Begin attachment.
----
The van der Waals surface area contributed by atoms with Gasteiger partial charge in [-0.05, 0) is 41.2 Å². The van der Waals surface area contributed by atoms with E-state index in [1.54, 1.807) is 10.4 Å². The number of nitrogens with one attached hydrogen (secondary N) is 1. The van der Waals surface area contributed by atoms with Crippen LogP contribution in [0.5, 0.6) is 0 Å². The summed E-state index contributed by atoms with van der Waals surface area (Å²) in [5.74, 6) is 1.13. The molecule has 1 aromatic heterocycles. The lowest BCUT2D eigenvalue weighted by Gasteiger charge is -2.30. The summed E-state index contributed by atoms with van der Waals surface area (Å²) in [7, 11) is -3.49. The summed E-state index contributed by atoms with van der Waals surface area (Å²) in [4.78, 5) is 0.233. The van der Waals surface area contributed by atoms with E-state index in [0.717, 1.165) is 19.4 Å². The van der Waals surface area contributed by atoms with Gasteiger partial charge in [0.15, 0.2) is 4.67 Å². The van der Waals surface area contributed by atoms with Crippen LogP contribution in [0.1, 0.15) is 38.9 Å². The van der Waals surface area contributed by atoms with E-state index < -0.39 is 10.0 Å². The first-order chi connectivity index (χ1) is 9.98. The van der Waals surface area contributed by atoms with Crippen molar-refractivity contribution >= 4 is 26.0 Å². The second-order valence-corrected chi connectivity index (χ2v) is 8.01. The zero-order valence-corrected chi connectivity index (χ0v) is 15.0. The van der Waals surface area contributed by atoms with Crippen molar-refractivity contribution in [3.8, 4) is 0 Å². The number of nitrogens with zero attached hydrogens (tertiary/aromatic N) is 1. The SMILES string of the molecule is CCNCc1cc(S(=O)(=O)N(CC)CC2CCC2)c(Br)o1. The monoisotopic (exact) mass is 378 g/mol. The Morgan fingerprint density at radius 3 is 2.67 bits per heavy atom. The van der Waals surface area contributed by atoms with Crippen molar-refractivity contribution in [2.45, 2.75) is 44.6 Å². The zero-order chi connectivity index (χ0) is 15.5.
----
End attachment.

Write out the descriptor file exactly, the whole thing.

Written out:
The van der Waals surface area contributed by atoms with Gasteiger partial charge in [-0.05, 0) is 41.2 Å². The van der Waals surface area contributed by atoms with E-state index in [1.54, 1.807) is 10.4 Å². The number of nitrogens with one attached hydrogen (secondary N) is 1. The van der Waals surface area contributed by atoms with Crippen LogP contribution in [0.5, 0.6) is 0 Å². The summed E-state index contributed by atoms with van der Waals surface area (Å²) in [5.74, 6) is 1.13. The molecule has 1 aromatic heterocycles. The lowest BCUT2D eigenvalue weighted by Gasteiger charge is -2.30. The summed E-state index contributed by atoms with van der Waals surface area (Å²) in [7, 11) is -3.49. The summed E-state index contributed by atoms with van der Waals surface area (Å²) in [4.78, 5) is 0.233. The van der Waals surface area contributed by atoms with E-state index in [0.717, 1.165) is 19.4 Å². The van der Waals surface area contributed by atoms with Gasteiger partial charge in [0.15, 0.2) is 4.67 Å². The van der Waals surface area contributed by atoms with Crippen LogP contribution in [0.1, 0.15) is 38.9 Å². The van der Waals surface area contributed by atoms with E-state index < -0.39 is 10.0 Å². The first-order chi connectivity index (χ1) is 9.98. The van der Waals surface area contributed by atoms with Crippen molar-refractivity contribution >= 4 is 26.0 Å². The second-order valence-corrected chi connectivity index (χ2v) is 8.01. The zero-order valence-corrected chi connectivity index (χ0v) is 15.0. The van der Waals surface area contributed by atoms with Crippen molar-refractivity contribution in [3.8, 4) is 0 Å². The number of nitrogens with zero attached hydrogens (tertiary/aromatic N) is 1. The SMILES string of the molecule is CCNCc1cc(S(=O)(=O)N(CC)CC2CCC2)c(Br)o1. The monoisotopic (exact) mass is 378 g/mol. The Morgan fingerprint density at radius 3 is 2.67 bits per heavy atom. The van der Waals surface area contributed by atoms with Crippen molar-refractivity contribution in [2.45, 2.75) is 44.6 Å². The zero-order chi connectivity index (χ0) is 15.5.